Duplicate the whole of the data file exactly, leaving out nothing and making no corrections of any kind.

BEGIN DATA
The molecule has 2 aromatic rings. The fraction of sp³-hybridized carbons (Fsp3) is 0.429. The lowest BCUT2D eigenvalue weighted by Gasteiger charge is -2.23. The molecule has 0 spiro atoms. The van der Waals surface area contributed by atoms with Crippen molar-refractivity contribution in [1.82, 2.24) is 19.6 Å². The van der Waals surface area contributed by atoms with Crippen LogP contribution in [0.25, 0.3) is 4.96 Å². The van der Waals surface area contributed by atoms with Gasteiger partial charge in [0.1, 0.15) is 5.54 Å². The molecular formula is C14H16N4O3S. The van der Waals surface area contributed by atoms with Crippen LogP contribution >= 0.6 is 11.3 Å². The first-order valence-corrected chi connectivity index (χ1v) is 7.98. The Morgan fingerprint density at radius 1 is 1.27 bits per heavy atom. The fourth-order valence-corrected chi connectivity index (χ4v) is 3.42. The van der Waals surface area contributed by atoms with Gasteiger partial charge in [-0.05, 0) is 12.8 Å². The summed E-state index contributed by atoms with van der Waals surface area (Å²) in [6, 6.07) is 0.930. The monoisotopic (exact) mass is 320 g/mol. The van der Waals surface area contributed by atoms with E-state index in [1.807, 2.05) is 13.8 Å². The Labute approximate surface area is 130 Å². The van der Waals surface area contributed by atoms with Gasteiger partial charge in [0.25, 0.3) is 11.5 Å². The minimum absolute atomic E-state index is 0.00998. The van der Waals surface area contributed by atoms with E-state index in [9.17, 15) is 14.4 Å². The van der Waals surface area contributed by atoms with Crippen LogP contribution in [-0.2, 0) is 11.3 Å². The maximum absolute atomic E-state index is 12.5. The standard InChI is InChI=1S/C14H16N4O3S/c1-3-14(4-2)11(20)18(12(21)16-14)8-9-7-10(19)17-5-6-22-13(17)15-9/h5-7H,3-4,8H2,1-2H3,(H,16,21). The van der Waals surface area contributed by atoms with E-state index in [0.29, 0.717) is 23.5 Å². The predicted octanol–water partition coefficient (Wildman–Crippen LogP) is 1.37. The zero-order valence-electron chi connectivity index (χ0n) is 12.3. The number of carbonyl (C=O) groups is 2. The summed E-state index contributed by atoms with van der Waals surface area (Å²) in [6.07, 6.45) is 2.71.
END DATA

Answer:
The molecule has 2 aromatic rings. The fraction of sp³-hybridized carbons (Fsp3) is 0.429. The lowest BCUT2D eigenvalue weighted by Gasteiger charge is -2.23. The molecule has 0 spiro atoms. The van der Waals surface area contributed by atoms with Crippen molar-refractivity contribution in [1.82, 2.24) is 19.6 Å². The van der Waals surface area contributed by atoms with Crippen LogP contribution in [0.25, 0.3) is 4.96 Å². The van der Waals surface area contributed by atoms with Gasteiger partial charge in [0.1, 0.15) is 5.54 Å². The molecular formula is C14H16N4O3S. The van der Waals surface area contributed by atoms with Crippen LogP contribution >= 0.6 is 11.3 Å². The first-order valence-corrected chi connectivity index (χ1v) is 7.98. The Morgan fingerprint density at radius 1 is 1.27 bits per heavy atom. The fourth-order valence-corrected chi connectivity index (χ4v) is 3.42. The van der Waals surface area contributed by atoms with Gasteiger partial charge in [-0.05, 0) is 12.8 Å². The summed E-state index contributed by atoms with van der Waals surface area (Å²) in [6, 6.07) is 0.930. The monoisotopic (exact) mass is 320 g/mol. The van der Waals surface area contributed by atoms with E-state index in [1.807, 2.05) is 13.8 Å². The Labute approximate surface area is 130 Å². The van der Waals surface area contributed by atoms with Gasteiger partial charge in [0.25, 0.3) is 11.5 Å². The minimum absolute atomic E-state index is 0.00998. The van der Waals surface area contributed by atoms with E-state index in [9.17, 15) is 14.4 Å². The van der Waals surface area contributed by atoms with Crippen LogP contribution in [-0.2, 0) is 11.3 Å². The maximum absolute atomic E-state index is 12.5. The standard InChI is InChI=1S/C14H16N4O3S/c1-3-14(4-2)11(20)18(12(21)16-14)8-9-7-10(19)17-5-6-22-13(17)15-9/h5-7H,3-4,8H2,1-2H3,(H,16,21). The van der Waals surface area contributed by atoms with E-state index in [0.29, 0.717) is 23.5 Å². The predicted octanol–water partition coefficient (Wildman–Crippen LogP) is 1.37. The zero-order valence-electron chi connectivity index (χ0n) is 12.3. The number of carbonyl (C=O) groups is 2. The summed E-state index contributed by atoms with van der Waals surface area (Å²) in [6.07, 6.45) is 2.71.